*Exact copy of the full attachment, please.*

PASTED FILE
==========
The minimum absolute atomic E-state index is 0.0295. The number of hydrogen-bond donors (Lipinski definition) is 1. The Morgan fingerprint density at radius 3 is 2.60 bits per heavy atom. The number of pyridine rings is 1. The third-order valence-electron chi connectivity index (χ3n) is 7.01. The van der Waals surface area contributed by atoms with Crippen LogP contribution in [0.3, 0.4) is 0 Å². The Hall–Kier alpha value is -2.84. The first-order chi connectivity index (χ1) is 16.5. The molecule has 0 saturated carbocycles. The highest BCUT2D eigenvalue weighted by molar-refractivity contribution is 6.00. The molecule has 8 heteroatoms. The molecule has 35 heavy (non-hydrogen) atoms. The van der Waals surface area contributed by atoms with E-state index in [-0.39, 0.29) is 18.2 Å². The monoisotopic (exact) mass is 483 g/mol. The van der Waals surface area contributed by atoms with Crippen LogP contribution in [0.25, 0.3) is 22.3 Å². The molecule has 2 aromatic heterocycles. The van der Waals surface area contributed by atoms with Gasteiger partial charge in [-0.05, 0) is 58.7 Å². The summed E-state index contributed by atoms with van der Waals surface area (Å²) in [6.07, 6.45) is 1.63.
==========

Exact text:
The minimum absolute atomic E-state index is 0.0295. The number of hydrogen-bond donors (Lipinski definition) is 1. The Morgan fingerprint density at radius 3 is 2.60 bits per heavy atom. The number of pyridine rings is 1. The third-order valence-electron chi connectivity index (χ3n) is 7.01. The van der Waals surface area contributed by atoms with Crippen LogP contribution in [0.3, 0.4) is 0 Å². The Hall–Kier alpha value is -2.84. The first-order chi connectivity index (χ1) is 16.5. The molecule has 0 saturated carbocycles. The highest BCUT2D eigenvalue weighted by molar-refractivity contribution is 6.00. The molecule has 8 heteroatoms. The molecule has 35 heavy (non-hydrogen) atoms. The van der Waals surface area contributed by atoms with E-state index in [-0.39, 0.29) is 18.2 Å². The monoisotopic (exact) mass is 483 g/mol. The van der Waals surface area contributed by atoms with Crippen LogP contribution in [0.25, 0.3) is 22.3 Å². The molecule has 2 aromatic heterocycles. The van der Waals surface area contributed by atoms with Gasteiger partial charge in [-0.05, 0) is 58.7 Å². The summed E-state index contributed by atoms with van der Waals surface area (Å²) in [6.07, 6.45) is 1.63.